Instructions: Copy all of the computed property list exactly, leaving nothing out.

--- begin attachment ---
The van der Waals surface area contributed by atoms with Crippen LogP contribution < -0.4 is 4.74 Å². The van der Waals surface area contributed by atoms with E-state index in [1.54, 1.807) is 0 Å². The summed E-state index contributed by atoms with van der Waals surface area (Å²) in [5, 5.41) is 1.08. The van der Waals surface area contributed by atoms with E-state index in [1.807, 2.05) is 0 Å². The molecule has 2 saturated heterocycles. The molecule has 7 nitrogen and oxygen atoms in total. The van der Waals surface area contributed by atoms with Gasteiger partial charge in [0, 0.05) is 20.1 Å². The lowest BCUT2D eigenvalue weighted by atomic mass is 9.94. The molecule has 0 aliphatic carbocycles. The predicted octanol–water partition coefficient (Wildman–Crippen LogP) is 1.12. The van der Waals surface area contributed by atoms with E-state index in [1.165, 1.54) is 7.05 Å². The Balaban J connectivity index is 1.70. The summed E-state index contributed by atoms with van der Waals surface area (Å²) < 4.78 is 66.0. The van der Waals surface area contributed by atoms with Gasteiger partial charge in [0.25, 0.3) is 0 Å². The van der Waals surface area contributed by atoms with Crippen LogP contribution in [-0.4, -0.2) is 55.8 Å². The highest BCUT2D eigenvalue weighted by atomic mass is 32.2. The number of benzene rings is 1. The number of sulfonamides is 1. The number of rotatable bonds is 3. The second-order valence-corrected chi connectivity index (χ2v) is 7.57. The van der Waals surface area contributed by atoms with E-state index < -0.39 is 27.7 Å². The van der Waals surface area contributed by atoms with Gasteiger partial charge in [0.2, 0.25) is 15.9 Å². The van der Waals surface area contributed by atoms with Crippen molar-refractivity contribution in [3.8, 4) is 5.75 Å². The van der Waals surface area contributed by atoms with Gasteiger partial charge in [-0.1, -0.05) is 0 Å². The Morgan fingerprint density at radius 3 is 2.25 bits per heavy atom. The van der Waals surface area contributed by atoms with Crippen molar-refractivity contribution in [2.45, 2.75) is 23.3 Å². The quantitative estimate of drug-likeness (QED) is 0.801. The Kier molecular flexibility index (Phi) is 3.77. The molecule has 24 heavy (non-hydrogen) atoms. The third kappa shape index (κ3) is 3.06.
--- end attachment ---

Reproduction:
The van der Waals surface area contributed by atoms with Crippen LogP contribution < -0.4 is 4.74 Å². The van der Waals surface area contributed by atoms with E-state index in [1.54, 1.807) is 0 Å². The summed E-state index contributed by atoms with van der Waals surface area (Å²) in [5, 5.41) is 1.08. The van der Waals surface area contributed by atoms with E-state index in [1.807, 2.05) is 0 Å². The molecule has 2 saturated heterocycles. The molecule has 7 nitrogen and oxygen atoms in total. The van der Waals surface area contributed by atoms with Gasteiger partial charge in [0, 0.05) is 20.1 Å². The lowest BCUT2D eigenvalue weighted by atomic mass is 9.94. The molecule has 0 aliphatic carbocycles. The predicted octanol–water partition coefficient (Wildman–Crippen LogP) is 1.12. The van der Waals surface area contributed by atoms with E-state index in [1.165, 1.54) is 7.05 Å². The Balaban J connectivity index is 1.70. The summed E-state index contributed by atoms with van der Waals surface area (Å²) < 4.78 is 66.0. The van der Waals surface area contributed by atoms with Gasteiger partial charge in [0.25, 0.3) is 0 Å². The van der Waals surface area contributed by atoms with Crippen LogP contribution in [-0.4, -0.2) is 55.8 Å². The highest BCUT2D eigenvalue weighted by atomic mass is 32.2. The number of benzene rings is 1. The number of sulfonamides is 1. The number of rotatable bonds is 3. The second-order valence-corrected chi connectivity index (χ2v) is 7.57. The van der Waals surface area contributed by atoms with E-state index < -0.39 is 27.7 Å². The van der Waals surface area contributed by atoms with Gasteiger partial charge in [0.2, 0.25) is 15.9 Å². The van der Waals surface area contributed by atoms with Crippen molar-refractivity contribution in [3.8, 4) is 5.75 Å². The van der Waals surface area contributed by atoms with Gasteiger partial charge in [-0.1, -0.05) is 0 Å². The Morgan fingerprint density at radius 3 is 2.25 bits per heavy atom. The van der Waals surface area contributed by atoms with Crippen molar-refractivity contribution in [2.45, 2.75) is 23.3 Å². The quantitative estimate of drug-likeness (QED) is 0.801. The Kier molecular flexibility index (Phi) is 3.77. The molecule has 24 heavy (non-hydrogen) atoms. The third kappa shape index (κ3) is 3.06.